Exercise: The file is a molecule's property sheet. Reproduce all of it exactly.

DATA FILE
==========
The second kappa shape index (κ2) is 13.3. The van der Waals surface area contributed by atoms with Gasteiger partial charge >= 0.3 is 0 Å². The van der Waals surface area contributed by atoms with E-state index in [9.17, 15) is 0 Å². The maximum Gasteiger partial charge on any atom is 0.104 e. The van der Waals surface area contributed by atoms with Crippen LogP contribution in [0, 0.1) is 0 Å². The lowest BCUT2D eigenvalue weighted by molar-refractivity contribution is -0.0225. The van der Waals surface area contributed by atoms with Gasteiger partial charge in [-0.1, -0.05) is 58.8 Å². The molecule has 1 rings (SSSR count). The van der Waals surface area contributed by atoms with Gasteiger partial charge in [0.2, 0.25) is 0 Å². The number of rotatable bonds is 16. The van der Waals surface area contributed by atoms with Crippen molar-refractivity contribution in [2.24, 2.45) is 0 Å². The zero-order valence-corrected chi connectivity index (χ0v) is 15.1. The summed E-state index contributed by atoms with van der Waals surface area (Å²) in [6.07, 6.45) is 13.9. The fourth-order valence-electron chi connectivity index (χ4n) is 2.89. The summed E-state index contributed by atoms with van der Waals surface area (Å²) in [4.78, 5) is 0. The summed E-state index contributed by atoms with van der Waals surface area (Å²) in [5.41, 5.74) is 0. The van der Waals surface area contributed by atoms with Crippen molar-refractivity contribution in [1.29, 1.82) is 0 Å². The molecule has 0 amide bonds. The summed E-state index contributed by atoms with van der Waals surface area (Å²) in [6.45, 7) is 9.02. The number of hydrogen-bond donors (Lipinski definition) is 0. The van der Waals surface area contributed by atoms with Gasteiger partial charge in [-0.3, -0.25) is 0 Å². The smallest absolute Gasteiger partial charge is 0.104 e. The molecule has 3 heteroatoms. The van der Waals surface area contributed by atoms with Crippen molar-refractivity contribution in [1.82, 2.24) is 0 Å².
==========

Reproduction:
The second kappa shape index (κ2) is 13.3. The van der Waals surface area contributed by atoms with Gasteiger partial charge >= 0.3 is 0 Å². The van der Waals surface area contributed by atoms with E-state index in [9.17, 15) is 0 Å². The maximum Gasteiger partial charge on any atom is 0.104 e. The van der Waals surface area contributed by atoms with Crippen LogP contribution in [0, 0.1) is 0 Å². The lowest BCUT2D eigenvalue weighted by molar-refractivity contribution is -0.0225. The van der Waals surface area contributed by atoms with Gasteiger partial charge in [-0.1, -0.05) is 58.8 Å². The molecule has 1 rings (SSSR count). The van der Waals surface area contributed by atoms with Gasteiger partial charge in [0.2, 0.25) is 0 Å². The number of rotatable bonds is 16. The van der Waals surface area contributed by atoms with Crippen molar-refractivity contribution in [2.24, 2.45) is 0 Å². The zero-order valence-corrected chi connectivity index (χ0v) is 15.1. The summed E-state index contributed by atoms with van der Waals surface area (Å²) in [6.07, 6.45) is 13.9. The fourth-order valence-electron chi connectivity index (χ4n) is 2.89. The summed E-state index contributed by atoms with van der Waals surface area (Å²) in [4.78, 5) is 0. The summed E-state index contributed by atoms with van der Waals surface area (Å²) in [5.41, 5.74) is 0. The van der Waals surface area contributed by atoms with Crippen molar-refractivity contribution in [1.29, 1.82) is 0 Å². The molecule has 0 amide bonds. The summed E-state index contributed by atoms with van der Waals surface area (Å²) in [6.45, 7) is 9.02. The number of hydrogen-bond donors (Lipinski definition) is 0. The van der Waals surface area contributed by atoms with Gasteiger partial charge in [-0.3, -0.25) is 0 Å². The smallest absolute Gasteiger partial charge is 0.104 e. The molecule has 3 heteroatoms. The van der Waals surface area contributed by atoms with Crippen molar-refractivity contribution in [1.82, 2.24) is 0 Å².